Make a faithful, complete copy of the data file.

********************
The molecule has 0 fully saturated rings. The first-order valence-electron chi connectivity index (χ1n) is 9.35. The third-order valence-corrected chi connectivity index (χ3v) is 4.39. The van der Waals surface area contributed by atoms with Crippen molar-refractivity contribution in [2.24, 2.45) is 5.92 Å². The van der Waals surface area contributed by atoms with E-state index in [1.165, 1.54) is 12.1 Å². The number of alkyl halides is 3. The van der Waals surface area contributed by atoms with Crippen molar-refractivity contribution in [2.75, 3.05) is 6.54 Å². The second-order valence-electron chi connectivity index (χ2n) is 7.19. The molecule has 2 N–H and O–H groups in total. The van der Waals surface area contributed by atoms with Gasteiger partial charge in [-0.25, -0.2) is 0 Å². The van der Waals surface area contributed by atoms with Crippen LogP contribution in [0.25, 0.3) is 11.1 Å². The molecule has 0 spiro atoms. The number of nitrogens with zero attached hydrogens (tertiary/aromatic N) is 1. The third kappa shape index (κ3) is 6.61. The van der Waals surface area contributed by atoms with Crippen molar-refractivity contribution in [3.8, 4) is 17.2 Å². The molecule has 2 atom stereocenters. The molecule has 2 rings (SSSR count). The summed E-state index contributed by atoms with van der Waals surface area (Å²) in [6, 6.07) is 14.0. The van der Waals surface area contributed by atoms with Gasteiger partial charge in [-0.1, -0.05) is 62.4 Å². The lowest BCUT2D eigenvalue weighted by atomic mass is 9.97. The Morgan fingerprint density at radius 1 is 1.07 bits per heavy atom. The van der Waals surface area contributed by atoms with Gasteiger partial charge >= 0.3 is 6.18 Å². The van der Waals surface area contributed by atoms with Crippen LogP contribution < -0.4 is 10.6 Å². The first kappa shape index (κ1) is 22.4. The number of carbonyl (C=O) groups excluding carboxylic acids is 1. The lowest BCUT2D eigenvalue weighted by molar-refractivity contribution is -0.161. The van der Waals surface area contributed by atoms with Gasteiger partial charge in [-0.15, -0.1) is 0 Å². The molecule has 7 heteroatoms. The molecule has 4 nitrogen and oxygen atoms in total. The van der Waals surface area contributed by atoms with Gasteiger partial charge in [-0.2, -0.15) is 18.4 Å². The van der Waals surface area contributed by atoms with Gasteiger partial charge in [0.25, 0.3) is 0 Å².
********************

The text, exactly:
The molecule has 0 fully saturated rings. The first-order valence-electron chi connectivity index (χ1n) is 9.35. The third-order valence-corrected chi connectivity index (χ3v) is 4.39. The van der Waals surface area contributed by atoms with Crippen molar-refractivity contribution in [2.24, 2.45) is 5.92 Å². The van der Waals surface area contributed by atoms with E-state index in [1.165, 1.54) is 12.1 Å². The number of alkyl halides is 3. The van der Waals surface area contributed by atoms with Crippen molar-refractivity contribution in [2.75, 3.05) is 6.54 Å². The second-order valence-electron chi connectivity index (χ2n) is 7.19. The molecule has 2 N–H and O–H groups in total. The van der Waals surface area contributed by atoms with Gasteiger partial charge in [-0.25, -0.2) is 0 Å². The van der Waals surface area contributed by atoms with Crippen LogP contribution in [0.25, 0.3) is 11.1 Å². The molecule has 0 spiro atoms. The number of nitrogens with zero attached hydrogens (tertiary/aromatic N) is 1. The third kappa shape index (κ3) is 6.61. The van der Waals surface area contributed by atoms with Crippen molar-refractivity contribution in [3.8, 4) is 17.2 Å². The molecule has 2 atom stereocenters. The molecule has 2 rings (SSSR count). The summed E-state index contributed by atoms with van der Waals surface area (Å²) in [6, 6.07) is 14.0. The van der Waals surface area contributed by atoms with Gasteiger partial charge in [-0.1, -0.05) is 62.4 Å². The lowest BCUT2D eigenvalue weighted by atomic mass is 9.97. The Morgan fingerprint density at radius 1 is 1.07 bits per heavy atom. The van der Waals surface area contributed by atoms with Gasteiger partial charge >= 0.3 is 6.18 Å². The van der Waals surface area contributed by atoms with Crippen LogP contribution < -0.4 is 10.6 Å². The first kappa shape index (κ1) is 22.4. The number of carbonyl (C=O) groups excluding carboxylic acids is 1. The lowest BCUT2D eigenvalue weighted by molar-refractivity contribution is -0.161. The van der Waals surface area contributed by atoms with Gasteiger partial charge in [-0.15, -0.1) is 0 Å². The molecule has 7 heteroatoms. The molecule has 4 nitrogen and oxygen atoms in total. The van der Waals surface area contributed by atoms with Gasteiger partial charge in [-0.2, -0.15) is 18.4 Å². The van der Waals surface area contributed by atoms with Gasteiger partial charge in [0.25, 0.3) is 0 Å².